This is the 44th in a series of WorkCite articles concerning the Patient Protection and Affordable Care Act and its companion statute, the Health Care and Education Reconciliation Act of 2010 (referred to collectively as the Act). This article discusses the conflicting decisions issued last week by two circuit courts of appeal on whether federal tax subsidies under the Act are available to eligible individuals who purchase health insurance on an exchange run by the federal government rather than by a state.

Although the Act requires states to establish exchanges, it also provides that if a state does not establish an exchange, the federal government will establish and operate the exchange in that state. The federal government now operates exchanges (“federally-facilitated exchanges”) in the 36 states that have not established their own exchanges.

The entitlement to tax subsidies impacts the penalties assessed to enforce the Act’s employer mandate and the individual mandate in the states having federally-facilitated exchanges.

  • Penalties related to the employer mandate to offer health coverage to full-time employees (“play or pay”) may be triggered when an employer’s employees obtain federal subsidies in connection with purchasing health insurance through an exchange. Therefore, if individuals obtaining coverage in a federally-run exchange in a state are not eligible for subsidies, their employers would not be subject to the Act’s penalties for not offering coverage to them.
  • Penalties under the individual mandate to maintain health coverage do not apply if the individual lacks “affordable coverage,” meaning that his or her required payment for coverage does not exceed 8 percent of household income. For individuals who are able to purchase coverage only in the individual market in a state, affordability is determined after taking into account any federal tax credit available under Section 36B of the Internal Revenue Code, added by the Act, determined as if the individual were covered under a qualified health plan offered through an exchange. If the tax credit is unavailable to individuals residing in a state that has a federally-run exchange, coverage under an exchange may not be affordable and therefore they may be exempt from penalties.

The Court of Appeals for the District of Columbia Circuit, in Halbig v. Burwell, 2014 U.S. App. LEXIS 13880 (D.C. Cir. July 22, 2014), and the Court of Appeals for the Fourth Circuit, in King v. Burwell, 2014 U.S. App. LEXIS 13902 (4th Cir. July 22, 2014), have issued opposing opinions on the validity of an Internal Revenue Service (IRS) regulation interpreting Section 36B.

Section 36B(b)(2) provides a refundable federal income tax credit equal to a “premium assistance amount,” based on the cost of a “qualified health plan ... enrolled in through an Exchange established by the State under [Section] 1311 of the [Act]” [emphasis added]. Section 36B(c)(2)(A)(i) also references subsidized enrollment “through an Exchange established by the State” [emphasis added]. However, under Treasury Regulation Section 1.36B-2(a)(1), these premiums are available in connection with enrollment for coverage under federally-facilitated exchanges as well as state exchanges.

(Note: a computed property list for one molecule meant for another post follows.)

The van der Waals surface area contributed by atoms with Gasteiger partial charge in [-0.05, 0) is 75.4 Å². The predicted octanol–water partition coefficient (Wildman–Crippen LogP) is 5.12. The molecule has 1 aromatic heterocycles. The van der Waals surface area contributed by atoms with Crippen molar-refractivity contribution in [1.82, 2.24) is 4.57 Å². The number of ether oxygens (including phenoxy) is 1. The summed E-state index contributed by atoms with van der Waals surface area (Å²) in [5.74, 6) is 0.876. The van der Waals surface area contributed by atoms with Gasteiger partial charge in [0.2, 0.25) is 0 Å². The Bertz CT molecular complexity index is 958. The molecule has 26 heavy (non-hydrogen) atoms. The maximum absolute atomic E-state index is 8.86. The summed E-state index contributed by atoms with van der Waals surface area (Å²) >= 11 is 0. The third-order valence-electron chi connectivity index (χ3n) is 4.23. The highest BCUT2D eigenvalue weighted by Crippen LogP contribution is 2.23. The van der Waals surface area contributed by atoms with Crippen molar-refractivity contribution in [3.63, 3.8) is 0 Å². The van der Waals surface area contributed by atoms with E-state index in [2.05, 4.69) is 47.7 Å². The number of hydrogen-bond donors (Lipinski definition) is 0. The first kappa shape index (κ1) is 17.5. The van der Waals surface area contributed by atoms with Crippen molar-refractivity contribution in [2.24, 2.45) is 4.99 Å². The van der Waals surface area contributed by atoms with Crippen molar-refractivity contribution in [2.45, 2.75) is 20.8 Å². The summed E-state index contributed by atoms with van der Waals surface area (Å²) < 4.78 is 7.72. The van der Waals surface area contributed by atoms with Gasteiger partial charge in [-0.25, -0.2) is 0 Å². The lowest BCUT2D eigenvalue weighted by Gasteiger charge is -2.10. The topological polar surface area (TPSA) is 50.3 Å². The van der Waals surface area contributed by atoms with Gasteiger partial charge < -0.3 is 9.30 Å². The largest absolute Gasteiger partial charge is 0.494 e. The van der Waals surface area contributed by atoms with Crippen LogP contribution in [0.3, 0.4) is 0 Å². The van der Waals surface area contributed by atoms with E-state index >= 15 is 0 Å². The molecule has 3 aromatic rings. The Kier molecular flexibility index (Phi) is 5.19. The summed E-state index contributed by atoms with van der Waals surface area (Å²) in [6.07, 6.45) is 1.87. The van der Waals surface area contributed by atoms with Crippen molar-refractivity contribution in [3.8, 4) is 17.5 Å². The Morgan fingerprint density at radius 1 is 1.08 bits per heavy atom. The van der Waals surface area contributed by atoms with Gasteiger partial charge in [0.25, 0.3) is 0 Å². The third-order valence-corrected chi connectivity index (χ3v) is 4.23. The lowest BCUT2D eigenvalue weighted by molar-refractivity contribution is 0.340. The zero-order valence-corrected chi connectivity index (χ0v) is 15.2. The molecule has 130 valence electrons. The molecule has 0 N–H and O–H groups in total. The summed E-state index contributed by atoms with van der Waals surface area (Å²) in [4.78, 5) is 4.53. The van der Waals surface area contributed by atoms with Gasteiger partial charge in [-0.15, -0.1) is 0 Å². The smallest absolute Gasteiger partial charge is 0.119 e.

In Halbig, the court ruled 2-1 that the Section 36B tax subsidies may not be legally provided for individuals who purchase policies on federally-run exchanges, thus ordering that the regulation be vacated. In his opinion, Judge Griffith stated:

The government urges us, in effect, to strike ... the phrase “established by the State,” on the ground that giving force to its plain meaning renders other provisions of the Act absurd. But we find that the government has failed to make the extraordinary showing required for such judicial rewriting of an act of Congress.

Judge Randolph’s concurring opinion noted:

Justice Brandeis’ opinion for the Supreme Court in Iselin v. United States is controlling: “What the government asks is not a construction of a statute, but, in effect, an enlargement of it by the court, so that what was omitted, presumably by inadvertence, may be included within its scope. To supply omissions transcends the judicial function.” 270 U.S. 245, 251 (1926).

Hours after the D.C. Circuit opinion was released, the Fourth Circuit ruled unanimously in King that the Act’s premium tax subsidies are available for individuals who purchase policies on federally-facilitated exchanges. Two judges of the Fourth Circuit found the phrase “established by the State” was “ambiguous and subject to multiple interpretations” and upheld the regulation “as a permissible exercise of the agency’s discretion.” Judge Davis found the IRS interpretation to be the clearly correct interpretation of an unambiguous statute and accused the plaintiffs of seeking to

deny to millions of Americans desperately-needed health insurance through a tortured, nonsensical construction of a federal statute whose manifest purpose, as revealed by the wholeness and coherence of its text and structure, could not be more clear.

The D.C. Circuit’s panel decision has been temporarily stayed, and the government has requested en banc review by all judges of the circuit. Meanwhile, cases raising the same issue are pending in the Seventh and Tenth circuits. Supreme Court review may be a year or two away.

The conflicting opinions inject more uncertainty into the complex regulatory structure of the Act. For the moment, employers should continue efforts to come into compliance with the play-or-pay mandate effective in 2015 while these issues play out in the courts.